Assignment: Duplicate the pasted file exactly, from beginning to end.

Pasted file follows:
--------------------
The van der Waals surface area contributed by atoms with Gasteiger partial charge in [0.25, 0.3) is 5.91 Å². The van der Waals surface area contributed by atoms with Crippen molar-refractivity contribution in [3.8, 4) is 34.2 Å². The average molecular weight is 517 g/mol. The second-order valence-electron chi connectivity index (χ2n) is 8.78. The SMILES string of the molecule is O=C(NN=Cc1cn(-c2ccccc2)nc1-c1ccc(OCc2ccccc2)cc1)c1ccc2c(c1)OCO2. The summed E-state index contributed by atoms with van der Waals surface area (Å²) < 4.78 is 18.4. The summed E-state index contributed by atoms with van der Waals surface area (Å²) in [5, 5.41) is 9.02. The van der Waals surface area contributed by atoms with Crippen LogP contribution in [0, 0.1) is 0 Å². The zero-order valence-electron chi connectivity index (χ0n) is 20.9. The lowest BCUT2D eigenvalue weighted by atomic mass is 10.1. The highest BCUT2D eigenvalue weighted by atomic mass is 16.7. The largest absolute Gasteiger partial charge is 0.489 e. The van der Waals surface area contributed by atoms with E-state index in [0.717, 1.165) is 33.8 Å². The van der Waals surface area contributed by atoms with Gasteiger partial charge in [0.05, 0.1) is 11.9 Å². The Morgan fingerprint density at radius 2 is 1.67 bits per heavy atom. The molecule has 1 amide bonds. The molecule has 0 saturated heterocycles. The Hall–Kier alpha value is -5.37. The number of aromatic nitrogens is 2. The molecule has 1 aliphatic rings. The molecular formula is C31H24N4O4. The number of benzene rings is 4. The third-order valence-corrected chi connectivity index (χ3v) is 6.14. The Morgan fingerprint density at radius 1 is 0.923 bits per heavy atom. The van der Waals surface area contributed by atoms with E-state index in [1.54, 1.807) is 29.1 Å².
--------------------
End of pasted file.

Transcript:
The van der Waals surface area contributed by atoms with Gasteiger partial charge in [0.25, 0.3) is 5.91 Å². The van der Waals surface area contributed by atoms with Crippen molar-refractivity contribution in [3.8, 4) is 34.2 Å². The average molecular weight is 517 g/mol. The second-order valence-electron chi connectivity index (χ2n) is 8.78. The SMILES string of the molecule is O=C(NN=Cc1cn(-c2ccccc2)nc1-c1ccc(OCc2ccccc2)cc1)c1ccc2c(c1)OCO2. The summed E-state index contributed by atoms with van der Waals surface area (Å²) < 4.78 is 18.4. The summed E-state index contributed by atoms with van der Waals surface area (Å²) in [5, 5.41) is 9.02. The van der Waals surface area contributed by atoms with Crippen LogP contribution in [0, 0.1) is 0 Å². The zero-order valence-electron chi connectivity index (χ0n) is 20.9. The lowest BCUT2D eigenvalue weighted by atomic mass is 10.1. The highest BCUT2D eigenvalue weighted by atomic mass is 16.7. The largest absolute Gasteiger partial charge is 0.489 e. The van der Waals surface area contributed by atoms with E-state index in [0.717, 1.165) is 33.8 Å². The van der Waals surface area contributed by atoms with Gasteiger partial charge in [0.05, 0.1) is 11.9 Å². The Morgan fingerprint density at radius 2 is 1.67 bits per heavy atom. The molecule has 1 amide bonds. The molecule has 0 saturated heterocycles. The Hall–Kier alpha value is -5.37. The number of aromatic nitrogens is 2. The molecule has 1 aliphatic rings. The molecular formula is C31H24N4O4. The number of benzene rings is 4. The third-order valence-corrected chi connectivity index (χ3v) is 6.14. The Morgan fingerprint density at radius 1 is 0.923 bits per heavy atom. The van der Waals surface area contributed by atoms with E-state index in [1.54, 1.807) is 29.1 Å².